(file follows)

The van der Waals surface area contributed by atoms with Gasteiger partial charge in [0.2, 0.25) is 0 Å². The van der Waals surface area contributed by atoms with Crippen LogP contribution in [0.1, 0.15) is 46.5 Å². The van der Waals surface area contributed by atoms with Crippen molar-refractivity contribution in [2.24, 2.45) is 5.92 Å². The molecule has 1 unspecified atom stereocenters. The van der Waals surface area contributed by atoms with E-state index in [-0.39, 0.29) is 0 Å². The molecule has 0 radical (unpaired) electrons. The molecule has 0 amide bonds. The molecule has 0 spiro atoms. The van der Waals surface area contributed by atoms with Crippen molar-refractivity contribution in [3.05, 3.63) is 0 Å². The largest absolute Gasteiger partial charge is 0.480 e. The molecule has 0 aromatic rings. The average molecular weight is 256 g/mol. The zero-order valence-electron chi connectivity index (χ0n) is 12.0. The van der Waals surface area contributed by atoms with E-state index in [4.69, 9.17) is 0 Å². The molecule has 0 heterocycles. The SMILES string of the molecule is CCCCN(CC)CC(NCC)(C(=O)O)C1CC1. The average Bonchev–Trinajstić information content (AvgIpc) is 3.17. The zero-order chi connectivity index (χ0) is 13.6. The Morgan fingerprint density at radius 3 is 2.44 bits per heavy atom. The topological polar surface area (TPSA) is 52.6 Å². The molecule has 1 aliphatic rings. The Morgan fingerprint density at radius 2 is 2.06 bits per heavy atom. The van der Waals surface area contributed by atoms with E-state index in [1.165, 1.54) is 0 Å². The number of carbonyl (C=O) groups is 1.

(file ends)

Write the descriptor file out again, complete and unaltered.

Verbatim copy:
The van der Waals surface area contributed by atoms with Gasteiger partial charge in [0.2, 0.25) is 0 Å². The van der Waals surface area contributed by atoms with Crippen LogP contribution in [0.1, 0.15) is 46.5 Å². The van der Waals surface area contributed by atoms with Crippen molar-refractivity contribution in [2.24, 2.45) is 5.92 Å². The molecule has 1 unspecified atom stereocenters. The van der Waals surface area contributed by atoms with E-state index in [-0.39, 0.29) is 0 Å². The molecule has 0 radical (unpaired) electrons. The molecule has 0 amide bonds. The molecule has 0 spiro atoms. The van der Waals surface area contributed by atoms with Crippen molar-refractivity contribution in [3.05, 3.63) is 0 Å². The largest absolute Gasteiger partial charge is 0.480 e. The molecule has 0 aromatic rings. The average molecular weight is 256 g/mol. The zero-order valence-electron chi connectivity index (χ0n) is 12.0. The van der Waals surface area contributed by atoms with E-state index in [4.69, 9.17) is 0 Å². The molecule has 0 heterocycles. The SMILES string of the molecule is CCCCN(CC)CC(NCC)(C(=O)O)C1CC1. The average Bonchev–Trinajstić information content (AvgIpc) is 3.17. The zero-order chi connectivity index (χ0) is 13.6. The Morgan fingerprint density at radius 3 is 2.44 bits per heavy atom. The topological polar surface area (TPSA) is 52.6 Å². The molecule has 1 aliphatic rings. The Morgan fingerprint density at radius 2 is 2.06 bits per heavy atom. The van der Waals surface area contributed by atoms with E-state index in [1.165, 1.54) is 0 Å². The number of carbonyl (C=O) groups is 1.